Reagan had a more proactive approach, one remembered and affirmed by others in later years.  His concern for those suffering persecution in the communist world was genuine and passionate.  Kiron Skinner wrote about Reagan’s intervention with Soviet authorities – including direct appeals to Leonid Brezhnev and Yuri Andropov – in his 2007 book Turning Points in Ending the Cold War.  (See excerpts from pp. 103-4 here.)  According to Skinner:

By the summer of 1983, at the height of the Cold War chill, Reagan and Andropov had privately worked out the details of the Pentecostals’ release from the U.S. Embassy in Moscow and the families were allowed to leave the country.  As Secretary [of State George] Schultz writes in his memoir, “This was the first successful negotiation with the Soviets in the Reagan administration.”  Schultz further notes, “Reagan’s own role in it had been crucial.”

Skinner recounts further the release of well-known dissident Natan Sharansky in 1986 (then known, before his emigration to Israel, as Anatoly Scharansky), as well as Reagan’s advocacy for the Pentecostals and the army of intellectual dissidents in the Soviet Union on his radio program in the 1970s.

Jews And Cold War Politics: A Rumination

Wednesday, November 29th, 2006

For obvious reasons, the disproportionate number of Jews who were either members of the old American Communist Party or otherwise active in left-wing politics during the Cold War has always been a sensitive issue for the Jewish community.

Even now, with the Soviet Union dead and buried and Marxism thoroughly discredited just about everywhere outside of liberal-arts departments of elite (and not-so-elite) universities, the subject still tends to make people uneasy, if not defensive and hostile.

It is, however, a subject that will not go away anytime soon; if anything, the release in the 1990’s of previously classified documents by both Washing-ton and Moscow gave new life, and provided several unexpected twists, to the debate over such questions as the extent of Soviet espionage in America and the true loyalties of American Communists.

Jews actually predominated on both sides of the 20th century’s epic political controversy. The old Jewish affinity for leftist causes notwithstanding, many of America’s leading anti-Communist intellectuals were Jews, from the liberal and socialist anti-Stalinists of the 1940’s and 50’s to the original neo-conservatives of the 1970’s and 80’s.

Some of the most trenchant criticism – past and present – of American Communists has come not only from Jewish intellectuals who, like the prolific author and conservative activist David Horowitz, started out on the left and gradually moved right, but also from those who, despite a sense of growing disillusionment, chose to maintain their political affiliation with the left.

In fact, the most widely-accepted debunking of two of the more durable left-wing myths of the Cold War – the supposed innocence of Soviet agents Alger Hiss and Julius and Ethel Rosenberg – was accomplished in the 1970’s not by right-wing Jews at all, but by Jews – most famously Allen Weinstein (Hiss) and Ronald Radosh (the Rosenbergs) – who commenced their investigations fully intent on exonerating their subjects.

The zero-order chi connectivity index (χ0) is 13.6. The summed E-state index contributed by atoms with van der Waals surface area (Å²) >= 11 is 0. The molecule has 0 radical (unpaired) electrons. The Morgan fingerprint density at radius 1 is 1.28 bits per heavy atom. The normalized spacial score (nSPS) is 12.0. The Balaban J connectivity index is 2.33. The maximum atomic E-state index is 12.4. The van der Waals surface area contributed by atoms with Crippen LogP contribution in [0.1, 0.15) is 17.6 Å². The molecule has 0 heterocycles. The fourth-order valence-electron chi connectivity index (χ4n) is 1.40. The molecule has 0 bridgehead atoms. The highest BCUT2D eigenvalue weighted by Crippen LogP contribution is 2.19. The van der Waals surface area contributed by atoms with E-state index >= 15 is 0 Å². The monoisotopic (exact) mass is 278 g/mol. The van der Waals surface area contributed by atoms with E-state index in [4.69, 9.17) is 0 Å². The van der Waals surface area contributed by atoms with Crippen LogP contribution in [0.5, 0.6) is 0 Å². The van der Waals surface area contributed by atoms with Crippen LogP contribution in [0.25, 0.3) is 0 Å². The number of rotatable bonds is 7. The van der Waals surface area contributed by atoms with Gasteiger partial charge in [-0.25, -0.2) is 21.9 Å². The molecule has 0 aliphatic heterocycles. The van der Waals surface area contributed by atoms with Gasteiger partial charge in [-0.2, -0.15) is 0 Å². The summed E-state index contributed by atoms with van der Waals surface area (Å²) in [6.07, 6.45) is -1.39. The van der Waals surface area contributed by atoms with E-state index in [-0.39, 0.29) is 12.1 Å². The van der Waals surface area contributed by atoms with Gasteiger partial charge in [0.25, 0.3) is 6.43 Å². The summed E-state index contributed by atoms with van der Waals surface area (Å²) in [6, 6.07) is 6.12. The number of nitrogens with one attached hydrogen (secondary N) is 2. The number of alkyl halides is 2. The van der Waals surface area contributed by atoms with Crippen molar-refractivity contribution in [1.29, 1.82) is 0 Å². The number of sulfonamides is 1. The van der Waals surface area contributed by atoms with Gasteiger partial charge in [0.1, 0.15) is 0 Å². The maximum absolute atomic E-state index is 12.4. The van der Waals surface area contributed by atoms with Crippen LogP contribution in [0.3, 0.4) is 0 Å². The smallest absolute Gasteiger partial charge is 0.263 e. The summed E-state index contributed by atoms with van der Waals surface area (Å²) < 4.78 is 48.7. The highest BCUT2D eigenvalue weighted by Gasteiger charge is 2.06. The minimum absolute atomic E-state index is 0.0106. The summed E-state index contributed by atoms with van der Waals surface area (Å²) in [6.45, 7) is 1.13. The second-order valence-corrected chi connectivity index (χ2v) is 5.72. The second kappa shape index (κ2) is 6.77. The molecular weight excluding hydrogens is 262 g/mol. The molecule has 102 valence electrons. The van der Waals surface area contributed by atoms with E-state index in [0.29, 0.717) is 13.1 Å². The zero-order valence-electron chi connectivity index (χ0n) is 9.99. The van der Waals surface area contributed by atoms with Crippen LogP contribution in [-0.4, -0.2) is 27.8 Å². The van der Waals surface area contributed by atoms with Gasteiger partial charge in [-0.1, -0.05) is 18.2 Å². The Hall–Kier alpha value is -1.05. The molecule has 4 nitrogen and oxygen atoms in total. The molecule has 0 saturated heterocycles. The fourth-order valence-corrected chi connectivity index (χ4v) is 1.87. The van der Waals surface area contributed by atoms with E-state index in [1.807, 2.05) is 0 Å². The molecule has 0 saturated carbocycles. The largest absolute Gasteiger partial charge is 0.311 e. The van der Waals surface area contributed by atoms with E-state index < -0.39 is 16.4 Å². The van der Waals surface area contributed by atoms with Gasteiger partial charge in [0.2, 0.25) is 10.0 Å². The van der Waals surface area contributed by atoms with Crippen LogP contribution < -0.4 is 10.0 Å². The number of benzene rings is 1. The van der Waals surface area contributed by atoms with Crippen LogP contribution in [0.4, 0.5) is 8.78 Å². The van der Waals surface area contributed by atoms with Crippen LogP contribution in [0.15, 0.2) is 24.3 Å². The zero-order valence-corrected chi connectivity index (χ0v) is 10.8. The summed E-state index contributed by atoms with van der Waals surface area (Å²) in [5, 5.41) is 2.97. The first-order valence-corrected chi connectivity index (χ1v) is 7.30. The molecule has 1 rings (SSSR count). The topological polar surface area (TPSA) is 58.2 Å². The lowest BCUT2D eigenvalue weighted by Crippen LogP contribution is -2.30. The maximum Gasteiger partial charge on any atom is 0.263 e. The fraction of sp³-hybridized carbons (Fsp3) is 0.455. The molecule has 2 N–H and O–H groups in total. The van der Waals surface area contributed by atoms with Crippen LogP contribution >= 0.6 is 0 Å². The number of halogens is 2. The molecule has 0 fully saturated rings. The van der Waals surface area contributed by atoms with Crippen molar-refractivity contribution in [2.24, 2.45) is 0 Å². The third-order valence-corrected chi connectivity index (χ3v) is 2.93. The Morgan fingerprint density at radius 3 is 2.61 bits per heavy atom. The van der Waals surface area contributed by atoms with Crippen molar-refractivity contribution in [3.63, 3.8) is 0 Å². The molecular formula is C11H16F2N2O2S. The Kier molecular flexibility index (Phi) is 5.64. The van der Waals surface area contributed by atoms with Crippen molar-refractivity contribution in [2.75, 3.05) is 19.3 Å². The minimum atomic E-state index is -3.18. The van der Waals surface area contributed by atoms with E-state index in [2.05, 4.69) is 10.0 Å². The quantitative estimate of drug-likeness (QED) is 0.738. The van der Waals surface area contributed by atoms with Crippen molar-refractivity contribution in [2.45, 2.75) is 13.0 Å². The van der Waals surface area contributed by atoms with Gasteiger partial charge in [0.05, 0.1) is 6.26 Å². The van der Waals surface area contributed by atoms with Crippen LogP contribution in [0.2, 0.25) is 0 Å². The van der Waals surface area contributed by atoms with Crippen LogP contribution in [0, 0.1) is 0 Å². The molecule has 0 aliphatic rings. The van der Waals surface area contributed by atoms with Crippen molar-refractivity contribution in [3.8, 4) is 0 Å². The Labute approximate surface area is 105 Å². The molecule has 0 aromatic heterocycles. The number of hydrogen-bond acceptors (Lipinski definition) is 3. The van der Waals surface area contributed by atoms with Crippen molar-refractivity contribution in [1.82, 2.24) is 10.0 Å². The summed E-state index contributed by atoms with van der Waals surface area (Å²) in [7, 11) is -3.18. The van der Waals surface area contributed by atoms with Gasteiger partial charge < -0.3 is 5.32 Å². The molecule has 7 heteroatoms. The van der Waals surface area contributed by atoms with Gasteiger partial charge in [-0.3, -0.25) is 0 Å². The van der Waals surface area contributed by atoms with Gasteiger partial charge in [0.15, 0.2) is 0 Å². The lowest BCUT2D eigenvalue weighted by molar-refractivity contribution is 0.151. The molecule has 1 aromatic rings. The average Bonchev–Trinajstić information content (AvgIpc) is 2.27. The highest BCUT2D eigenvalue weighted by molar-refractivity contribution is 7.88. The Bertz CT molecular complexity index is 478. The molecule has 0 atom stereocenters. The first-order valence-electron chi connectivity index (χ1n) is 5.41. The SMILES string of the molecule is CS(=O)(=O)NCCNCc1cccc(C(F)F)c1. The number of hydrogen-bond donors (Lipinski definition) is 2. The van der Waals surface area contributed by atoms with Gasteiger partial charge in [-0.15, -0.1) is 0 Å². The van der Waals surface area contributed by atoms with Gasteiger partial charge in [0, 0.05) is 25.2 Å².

And that was much the way things had gone for the first two decades or so of the Cold War, a time when many of the most vocally anti-Communist Jews were found on the left: socialists or liberals who had little patience with those, like FDR’s third-term vice president and 1948 presidential candidate Henry Wallace, whom they considered dangerously sympathetic to the Soviet Union – “fellow travelers,” in the day’s parlance.

Not that there weren’t Jews in the 1940’s and 50’s who forthrightly identified as political conserva-tives. Some even worked as lawyers and investigators for the House Committee on Un-American Ac-tivities and on the staff of Senator Joseph McCarthy.

And no fewer than seven Jews – Frank Chodorov, Marvin Liebman, Eugene Lyons, Frank Meyer, Morrie Ryskind, William Schlamm and Ralph De Toledano – were members of William F. Buckley’s inner circle when Buckley launched Na-tional Review, his groundbreaking conservative magazine, in 1955.

But as intellectuals who came of age when Judaism in America was paid little public regard and Orthodox Jews in particular were thought to be a near-extinct species, the National Review Jews had at best a superficial knowledge and understanding of their religious heritage and therefore failed to see in Judaism a spiritual bulwark against the encroachments of moral relativism.

Not surprisingly, those Jews were profoundly influenced by the intensely Roman Catholic milieu of National Review. Liebman and Mayer ended up baptized as Catholics; Schlamm was buried with Catholic rites; De Toledano came close to converting but held back out of a sense of loyalty to his Sephardi ancestors who had been victimized by the Inquisition.